On Monday, July Fourth, I shot out of Austin headed for Cape Canaveral.  The countdown for the last launch of Atlantis had begun, targeted for Friday, July 8th.  On July 8th I went down to the shore.  The day dawned with low clouds and weather unfavorable, but NASA continued the countdown, and when the launch window opened the clouds parted, and the spacecraft lifted off.

At that moment I thought of the spirit of the great NASA flight control teams:  “Failure is not an option.”

Friends of Barton Springs Pool was begun in 2006 by a few swimmers who resolved to rescue the pool from neglect.  We did it not by filing a lawsuit or holding picket signs, but by picking up a broom and a net.  We’ve been cleaning the pool with a broom and a net, month in and month out, ever since.

With a lot of help, we wrote a master plan for pool improvements.  Most of the improvements were really about restoring and renovating the facilities that had been allowed to deteriorate.  Because a unique natural wonder like this should be surrounded by the most beautiful and best grounds and facilities.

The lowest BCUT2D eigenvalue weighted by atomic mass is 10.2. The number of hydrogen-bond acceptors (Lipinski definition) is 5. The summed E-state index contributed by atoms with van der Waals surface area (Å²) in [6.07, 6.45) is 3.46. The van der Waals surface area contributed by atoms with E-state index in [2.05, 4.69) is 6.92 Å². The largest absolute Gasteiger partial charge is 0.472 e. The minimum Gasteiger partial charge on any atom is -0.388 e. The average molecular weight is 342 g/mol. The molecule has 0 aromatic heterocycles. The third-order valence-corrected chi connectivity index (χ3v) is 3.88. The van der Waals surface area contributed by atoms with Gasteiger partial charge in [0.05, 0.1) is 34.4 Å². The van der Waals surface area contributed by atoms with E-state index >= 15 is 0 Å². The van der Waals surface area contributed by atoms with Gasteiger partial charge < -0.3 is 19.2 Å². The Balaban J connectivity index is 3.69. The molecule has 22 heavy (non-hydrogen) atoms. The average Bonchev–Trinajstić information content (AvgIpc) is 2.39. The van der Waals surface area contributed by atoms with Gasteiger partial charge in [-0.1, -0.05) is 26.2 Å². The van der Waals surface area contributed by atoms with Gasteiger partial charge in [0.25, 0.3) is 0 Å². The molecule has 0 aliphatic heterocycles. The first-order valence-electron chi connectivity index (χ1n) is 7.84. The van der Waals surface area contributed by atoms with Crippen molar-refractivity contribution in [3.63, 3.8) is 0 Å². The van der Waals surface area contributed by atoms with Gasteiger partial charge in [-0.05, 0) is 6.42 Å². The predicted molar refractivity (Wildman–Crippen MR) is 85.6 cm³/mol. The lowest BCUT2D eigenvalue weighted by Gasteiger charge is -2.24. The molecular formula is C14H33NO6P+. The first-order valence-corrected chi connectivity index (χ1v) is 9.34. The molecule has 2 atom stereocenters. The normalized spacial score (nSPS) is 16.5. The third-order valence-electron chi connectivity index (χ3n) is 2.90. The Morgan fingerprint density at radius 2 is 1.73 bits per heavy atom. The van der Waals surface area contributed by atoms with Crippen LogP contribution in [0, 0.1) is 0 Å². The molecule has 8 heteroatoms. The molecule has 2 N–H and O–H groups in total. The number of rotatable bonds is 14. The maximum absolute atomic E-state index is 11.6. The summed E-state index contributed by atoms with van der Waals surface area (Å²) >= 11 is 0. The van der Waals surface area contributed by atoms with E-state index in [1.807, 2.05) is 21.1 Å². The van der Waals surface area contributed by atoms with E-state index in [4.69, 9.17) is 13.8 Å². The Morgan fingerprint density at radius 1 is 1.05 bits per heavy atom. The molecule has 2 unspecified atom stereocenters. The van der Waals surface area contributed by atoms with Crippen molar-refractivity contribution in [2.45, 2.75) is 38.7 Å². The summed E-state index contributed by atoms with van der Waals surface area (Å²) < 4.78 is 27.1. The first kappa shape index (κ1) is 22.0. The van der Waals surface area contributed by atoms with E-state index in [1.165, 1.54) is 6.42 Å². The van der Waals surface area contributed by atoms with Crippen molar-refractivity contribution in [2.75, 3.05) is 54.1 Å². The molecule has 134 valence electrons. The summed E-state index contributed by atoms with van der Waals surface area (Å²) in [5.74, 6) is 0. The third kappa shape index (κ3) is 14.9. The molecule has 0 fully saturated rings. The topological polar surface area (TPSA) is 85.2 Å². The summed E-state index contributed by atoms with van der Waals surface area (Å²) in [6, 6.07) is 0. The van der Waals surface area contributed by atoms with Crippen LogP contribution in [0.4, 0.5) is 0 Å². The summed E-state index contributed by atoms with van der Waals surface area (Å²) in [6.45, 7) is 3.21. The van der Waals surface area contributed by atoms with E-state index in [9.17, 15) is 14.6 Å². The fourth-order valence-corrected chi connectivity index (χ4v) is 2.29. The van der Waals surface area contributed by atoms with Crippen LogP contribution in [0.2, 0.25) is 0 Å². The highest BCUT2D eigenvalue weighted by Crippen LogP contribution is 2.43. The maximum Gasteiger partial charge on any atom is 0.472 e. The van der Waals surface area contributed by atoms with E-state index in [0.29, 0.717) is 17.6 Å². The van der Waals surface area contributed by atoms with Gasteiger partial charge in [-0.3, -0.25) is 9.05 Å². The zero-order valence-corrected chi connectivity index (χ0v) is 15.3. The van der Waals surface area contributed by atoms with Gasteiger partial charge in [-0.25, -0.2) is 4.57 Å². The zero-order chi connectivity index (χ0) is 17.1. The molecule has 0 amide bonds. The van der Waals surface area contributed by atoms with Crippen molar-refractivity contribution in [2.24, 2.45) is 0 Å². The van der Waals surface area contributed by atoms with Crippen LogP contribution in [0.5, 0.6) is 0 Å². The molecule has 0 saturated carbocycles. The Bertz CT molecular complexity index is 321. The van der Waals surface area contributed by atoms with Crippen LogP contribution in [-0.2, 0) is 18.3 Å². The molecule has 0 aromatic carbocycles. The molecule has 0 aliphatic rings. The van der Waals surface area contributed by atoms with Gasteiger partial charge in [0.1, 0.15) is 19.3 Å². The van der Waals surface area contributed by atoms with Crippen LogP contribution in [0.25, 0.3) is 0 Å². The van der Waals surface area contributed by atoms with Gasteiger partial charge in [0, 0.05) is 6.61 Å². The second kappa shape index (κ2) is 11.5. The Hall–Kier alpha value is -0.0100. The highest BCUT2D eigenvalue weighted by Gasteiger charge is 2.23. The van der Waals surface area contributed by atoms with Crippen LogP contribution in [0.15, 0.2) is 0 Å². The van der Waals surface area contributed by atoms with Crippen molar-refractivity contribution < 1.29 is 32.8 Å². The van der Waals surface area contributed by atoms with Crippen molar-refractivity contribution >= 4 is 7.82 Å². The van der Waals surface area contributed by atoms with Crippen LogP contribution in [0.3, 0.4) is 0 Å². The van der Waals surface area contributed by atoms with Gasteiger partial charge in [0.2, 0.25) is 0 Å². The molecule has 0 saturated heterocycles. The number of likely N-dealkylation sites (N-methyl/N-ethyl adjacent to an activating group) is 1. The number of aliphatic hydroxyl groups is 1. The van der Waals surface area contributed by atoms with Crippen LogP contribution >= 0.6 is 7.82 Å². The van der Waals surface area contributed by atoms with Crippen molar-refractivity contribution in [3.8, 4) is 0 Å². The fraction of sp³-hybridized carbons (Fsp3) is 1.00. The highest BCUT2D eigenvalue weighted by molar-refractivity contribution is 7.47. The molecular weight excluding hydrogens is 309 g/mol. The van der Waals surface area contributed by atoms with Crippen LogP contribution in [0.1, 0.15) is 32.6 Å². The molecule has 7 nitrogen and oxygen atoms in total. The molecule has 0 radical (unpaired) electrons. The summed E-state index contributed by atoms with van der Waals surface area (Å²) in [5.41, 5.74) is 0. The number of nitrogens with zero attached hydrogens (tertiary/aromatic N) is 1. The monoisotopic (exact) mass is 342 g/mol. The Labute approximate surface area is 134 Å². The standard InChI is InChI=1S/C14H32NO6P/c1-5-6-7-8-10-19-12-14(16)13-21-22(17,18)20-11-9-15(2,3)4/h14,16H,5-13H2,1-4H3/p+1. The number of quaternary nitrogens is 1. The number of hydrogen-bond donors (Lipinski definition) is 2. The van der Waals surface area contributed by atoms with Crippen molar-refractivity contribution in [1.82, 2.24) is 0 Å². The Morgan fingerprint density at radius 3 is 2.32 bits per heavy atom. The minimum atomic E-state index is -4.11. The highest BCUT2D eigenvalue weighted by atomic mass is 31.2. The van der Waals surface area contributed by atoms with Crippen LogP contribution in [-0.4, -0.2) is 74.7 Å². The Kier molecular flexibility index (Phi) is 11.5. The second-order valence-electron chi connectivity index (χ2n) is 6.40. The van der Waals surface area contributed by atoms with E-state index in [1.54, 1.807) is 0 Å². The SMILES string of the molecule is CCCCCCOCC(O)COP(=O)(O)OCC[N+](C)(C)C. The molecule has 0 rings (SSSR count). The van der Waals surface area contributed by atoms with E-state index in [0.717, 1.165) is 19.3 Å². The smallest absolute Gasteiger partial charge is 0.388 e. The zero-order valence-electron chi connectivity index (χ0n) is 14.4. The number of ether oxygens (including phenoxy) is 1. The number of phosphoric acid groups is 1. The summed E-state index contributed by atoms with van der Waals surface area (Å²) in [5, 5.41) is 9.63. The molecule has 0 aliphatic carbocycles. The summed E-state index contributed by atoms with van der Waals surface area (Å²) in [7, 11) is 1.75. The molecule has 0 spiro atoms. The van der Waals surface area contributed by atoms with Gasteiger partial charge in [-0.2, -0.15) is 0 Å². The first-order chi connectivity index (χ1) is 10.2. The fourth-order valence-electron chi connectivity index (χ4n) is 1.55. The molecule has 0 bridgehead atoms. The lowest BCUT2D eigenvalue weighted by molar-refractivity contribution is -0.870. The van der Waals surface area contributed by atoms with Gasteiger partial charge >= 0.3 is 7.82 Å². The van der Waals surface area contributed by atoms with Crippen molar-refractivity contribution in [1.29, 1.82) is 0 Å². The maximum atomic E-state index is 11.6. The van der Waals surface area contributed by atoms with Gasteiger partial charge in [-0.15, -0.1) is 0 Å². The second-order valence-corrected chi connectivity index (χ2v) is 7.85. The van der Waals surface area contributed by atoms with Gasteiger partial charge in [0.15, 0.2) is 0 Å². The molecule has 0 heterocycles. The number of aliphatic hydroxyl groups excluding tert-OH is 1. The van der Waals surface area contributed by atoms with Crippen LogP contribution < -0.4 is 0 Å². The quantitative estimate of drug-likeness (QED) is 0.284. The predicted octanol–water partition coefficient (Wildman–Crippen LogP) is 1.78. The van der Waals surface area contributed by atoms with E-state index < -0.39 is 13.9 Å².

For four years now, we’ve been shepherding the master plan to implementation.  It’s been slow going.  Some times, in long meetings, there is a temptation to say, this problem is too hard, let’s think about it later.  But we have to keep working.

This pool is a gift of the eons.  We’re just the stewards for a generation.  Failure is not an option.

Quick Dips

Now is the chance for some lucky swimmer to join the FBSP board.  Our treasurer has announced her intention to step down, which opens up a slot.  There may be some shifting around, so the opening could be treasurer or something else.  If you’re interested, email me, president@friendsofbartonspringspool.com.

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Speaking of our treasurer, Maria Weber is the longest continually serving member of the  board.  She recently achieved a major goal for FBSP by winning recognition of our tax-exempt status by the Infernal Revenue Service.  Her patience and dedication has been a steady source of strength, and we’re going to miss her.